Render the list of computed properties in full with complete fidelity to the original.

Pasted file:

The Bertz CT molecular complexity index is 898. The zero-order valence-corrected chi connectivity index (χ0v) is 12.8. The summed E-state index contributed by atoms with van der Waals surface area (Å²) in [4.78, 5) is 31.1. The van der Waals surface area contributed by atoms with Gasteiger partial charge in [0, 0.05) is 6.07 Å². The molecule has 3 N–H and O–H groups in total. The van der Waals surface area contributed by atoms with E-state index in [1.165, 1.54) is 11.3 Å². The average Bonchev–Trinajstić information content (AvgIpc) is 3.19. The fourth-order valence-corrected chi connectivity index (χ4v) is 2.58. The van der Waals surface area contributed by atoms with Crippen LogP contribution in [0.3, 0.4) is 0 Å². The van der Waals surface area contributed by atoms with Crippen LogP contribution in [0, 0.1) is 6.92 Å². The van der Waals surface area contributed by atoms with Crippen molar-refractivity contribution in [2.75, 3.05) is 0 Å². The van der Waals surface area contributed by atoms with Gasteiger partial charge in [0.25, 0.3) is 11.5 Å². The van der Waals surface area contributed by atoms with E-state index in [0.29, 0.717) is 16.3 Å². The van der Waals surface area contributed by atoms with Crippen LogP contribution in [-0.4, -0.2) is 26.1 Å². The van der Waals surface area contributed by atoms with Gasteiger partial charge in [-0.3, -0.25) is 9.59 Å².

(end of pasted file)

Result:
The Bertz CT molecular complexity index is 898. The zero-order valence-corrected chi connectivity index (χ0v) is 12.8. The summed E-state index contributed by atoms with van der Waals surface area (Å²) in [4.78, 5) is 31.1. The van der Waals surface area contributed by atoms with Gasteiger partial charge in [0, 0.05) is 6.07 Å². The molecule has 3 N–H and O–H groups in total. The van der Waals surface area contributed by atoms with E-state index in [1.165, 1.54) is 11.3 Å². The average Bonchev–Trinajstić information content (AvgIpc) is 3.19. The fourth-order valence-corrected chi connectivity index (χ4v) is 2.58. The van der Waals surface area contributed by atoms with Crippen LogP contribution in [0.3, 0.4) is 0 Å². The van der Waals surface area contributed by atoms with Crippen LogP contribution in [0, 0.1) is 6.92 Å². The van der Waals surface area contributed by atoms with Crippen molar-refractivity contribution in [2.75, 3.05) is 0 Å². The van der Waals surface area contributed by atoms with Gasteiger partial charge in [0.25, 0.3) is 11.5 Å². The van der Waals surface area contributed by atoms with E-state index in [0.29, 0.717) is 16.3 Å². The van der Waals surface area contributed by atoms with Crippen LogP contribution in [-0.4, -0.2) is 26.1 Å². The van der Waals surface area contributed by atoms with Gasteiger partial charge in [-0.3, -0.25) is 9.59 Å².